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“There’s no gene for fate.” – Vincent
Number of Times Seen – at least 3 times (Video in ’98, 25 Feb 2012 and 6 Sep 2021)
Brief Synopsis – In a near future where genetics help create the most perfect people, a young man born naturally fakes his genetic makeup in order to fulfill his dreams of traveling to space.
My Take on it – This is a film that I recall seeing not long after it came out.
The story is quite interesting and gives the viewer so much to ponder for quite a long time after watching it.
The premise of the film is about how far one might be willing to go in order to prove that nature can sometimes be better than genetics because of the will to get to places might be stronger than what is genetically placed in a person.
The way that this character conceals his identity is shown in a very meticulous manner and it all comes across in such a realistic fashion because it really can be possible to do things this way.
The film is also looks at the advancing scientific methods in the world and questions whether these new advances will help to make the world a better and more efficient place or not.
The cats is also great with Ethan Hawke and Uma Thurman playing the two main characters.
Love the way that the story presents a two-fold story which deals with both identity issues along with a murder mystery at the same time.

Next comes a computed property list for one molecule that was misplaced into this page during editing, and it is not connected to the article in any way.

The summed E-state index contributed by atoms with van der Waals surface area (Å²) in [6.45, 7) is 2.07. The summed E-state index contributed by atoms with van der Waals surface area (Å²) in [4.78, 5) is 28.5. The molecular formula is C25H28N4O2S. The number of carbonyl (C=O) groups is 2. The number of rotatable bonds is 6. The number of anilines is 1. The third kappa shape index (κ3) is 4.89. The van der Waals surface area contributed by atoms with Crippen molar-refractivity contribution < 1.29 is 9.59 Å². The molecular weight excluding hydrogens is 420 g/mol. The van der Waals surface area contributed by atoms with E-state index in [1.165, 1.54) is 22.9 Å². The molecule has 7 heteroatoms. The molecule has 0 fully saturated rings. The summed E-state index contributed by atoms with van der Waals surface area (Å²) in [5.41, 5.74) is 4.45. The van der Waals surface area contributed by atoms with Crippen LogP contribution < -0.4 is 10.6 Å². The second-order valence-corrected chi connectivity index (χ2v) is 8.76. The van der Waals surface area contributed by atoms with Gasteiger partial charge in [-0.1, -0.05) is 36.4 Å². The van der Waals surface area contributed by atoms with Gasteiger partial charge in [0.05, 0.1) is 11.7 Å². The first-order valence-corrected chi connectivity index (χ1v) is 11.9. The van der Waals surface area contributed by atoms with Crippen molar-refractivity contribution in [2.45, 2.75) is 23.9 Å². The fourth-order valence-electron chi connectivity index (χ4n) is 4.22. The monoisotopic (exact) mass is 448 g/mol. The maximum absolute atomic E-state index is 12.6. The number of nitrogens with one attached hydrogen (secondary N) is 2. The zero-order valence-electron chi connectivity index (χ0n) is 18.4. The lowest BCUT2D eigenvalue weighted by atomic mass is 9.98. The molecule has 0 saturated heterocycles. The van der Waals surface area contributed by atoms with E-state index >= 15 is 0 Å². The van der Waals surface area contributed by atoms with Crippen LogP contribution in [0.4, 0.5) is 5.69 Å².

The story stays engaging throughout and asks lots of questions about scientific advances on both moral or ethical levels.
MovieRob’s Favorite Trivia – Was voted by NASA scientists the most accurate science fiction film ever made. (From IMDB)
Starring: Martha Tilston, Craig Blake, Lee Hart, Steve Jacobs
Plot: Tally Green, Cornwall’s worst cleaner, is living in a van and making ends meet. When she gets a job at an empty cliff-top house, she is drawn to the piano and moves in, beginning to write music inspired by its poetic owner and recording it on an old 4-track machine. When jaded corporate lawyer Leo arrives in the area, her free spirit helps him evaluate his life choices and they grow closer. After a stormy night and a misjudged offer of help, the couple argue and Leo challenges Tally on why she’s hiding her talent. As they part ways, Tally gives him the only tape of the album she’s made. Back in London, Leo quits his job to become a writer, meanwhile Tally builds herself up to doing her first small gig in years. When a radio DJ discovers the tape, it’s clear that Tally isn’t going to stay hidden for much longer.
Runtime: 1 Hour 35 Minutes
There may be spoilers in the rest of the review
Story: The Tape starts as we see how Tally Green (Tilston) gets the reputation of being the worst cleaner in Cornwell, this will end up landing her a job housesitting, something she can handle. In the house she gets to bring back her love for music with a piano, overheard by corporate lawyer Leo (Hart), who has headed to the area to clear his head.
As the pair get to know each other Leo tries to help Tally get the success her voice deserves, leading to one of her songs going round the radio station, in search for the woman behind the voice, leading to Tally needing to face her resistance to let her music being used in public.
Thoughts on The Tape